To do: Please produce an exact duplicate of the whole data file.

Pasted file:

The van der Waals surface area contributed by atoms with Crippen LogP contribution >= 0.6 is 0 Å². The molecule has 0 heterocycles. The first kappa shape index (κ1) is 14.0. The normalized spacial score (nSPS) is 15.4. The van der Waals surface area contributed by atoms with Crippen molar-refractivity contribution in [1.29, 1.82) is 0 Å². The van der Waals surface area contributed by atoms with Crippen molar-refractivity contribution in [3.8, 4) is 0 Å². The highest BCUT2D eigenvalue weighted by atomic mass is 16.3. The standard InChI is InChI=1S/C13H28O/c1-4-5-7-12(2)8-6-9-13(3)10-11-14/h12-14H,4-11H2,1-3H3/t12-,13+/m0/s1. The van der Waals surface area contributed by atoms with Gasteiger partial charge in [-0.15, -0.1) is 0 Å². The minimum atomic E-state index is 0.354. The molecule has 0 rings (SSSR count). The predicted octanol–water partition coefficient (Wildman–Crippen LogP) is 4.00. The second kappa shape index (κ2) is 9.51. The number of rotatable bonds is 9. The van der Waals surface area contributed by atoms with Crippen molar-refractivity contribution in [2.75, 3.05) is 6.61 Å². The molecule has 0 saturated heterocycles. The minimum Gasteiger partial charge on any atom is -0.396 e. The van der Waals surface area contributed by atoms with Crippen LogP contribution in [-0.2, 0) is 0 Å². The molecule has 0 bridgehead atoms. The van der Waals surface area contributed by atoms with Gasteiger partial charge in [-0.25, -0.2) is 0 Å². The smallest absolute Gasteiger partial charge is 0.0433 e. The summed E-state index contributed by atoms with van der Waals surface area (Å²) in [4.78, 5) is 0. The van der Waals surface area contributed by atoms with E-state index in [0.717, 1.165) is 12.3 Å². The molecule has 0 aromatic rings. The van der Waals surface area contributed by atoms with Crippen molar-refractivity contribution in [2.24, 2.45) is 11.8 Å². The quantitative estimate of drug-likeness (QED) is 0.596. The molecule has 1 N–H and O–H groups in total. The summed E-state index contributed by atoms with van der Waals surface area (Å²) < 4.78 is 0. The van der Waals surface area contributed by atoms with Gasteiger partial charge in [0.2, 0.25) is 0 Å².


The van der Waals surface area contributed by atoms with Crippen LogP contribution >= 0.6 is 0 Å². The molecule has 0 heterocycles. The first kappa shape index (κ1) is 14.0. The normalized spacial score (nSPS) is 15.4. The van der Waals surface area contributed by atoms with Crippen molar-refractivity contribution in [1.29, 1.82) is 0 Å². The van der Waals surface area contributed by atoms with Crippen molar-refractivity contribution in [3.8, 4) is 0 Å². The highest BCUT2D eigenvalue weighted by atomic mass is 16.3. The standard InChI is InChI=1S/C13H28O/c1-4-5-7-12(2)8-6-9-13(3)10-11-14/h12-14H,4-11H2,1-3H3/t12-,13+/m0/s1. The van der Waals surface area contributed by atoms with Gasteiger partial charge in [-0.15, -0.1) is 0 Å². The minimum atomic E-state index is 0.354. The molecule has 0 rings (SSSR count). The predicted octanol–water partition coefficient (Wildman–Crippen LogP) is 4.00. The second kappa shape index (κ2) is 9.51. The number of rotatable bonds is 9. The van der Waals surface area contributed by atoms with Crippen molar-refractivity contribution in [2.75, 3.05) is 6.61 Å². The molecule has 0 saturated heterocycles. The minimum Gasteiger partial charge on any atom is -0.396 e. The van der Waals surface area contributed by atoms with Crippen LogP contribution in [-0.2, 0) is 0 Å². The molecule has 0 bridgehead atoms. The van der Waals surface area contributed by atoms with Gasteiger partial charge in [-0.25, -0.2) is 0 Å². The smallest absolute Gasteiger partial charge is 0.0433 e. The summed E-state index contributed by atoms with van der Waals surface area (Å²) in [4.78, 5) is 0. The van der Waals surface area contributed by atoms with E-state index in [0.717, 1.165) is 12.3 Å². The molecule has 0 aromatic rings. The van der Waals surface area contributed by atoms with Crippen molar-refractivity contribution in [2.24, 2.45) is 11.8 Å². The quantitative estimate of drug-likeness (QED) is 0.596. The molecule has 1 N–H and O–H groups in total. The summed E-state index contributed by atoms with van der Waals surface area (Å²) < 4.78 is 0. The van der Waals surface area contributed by atoms with Gasteiger partial charge in [0.2, 0.25) is 0 Å².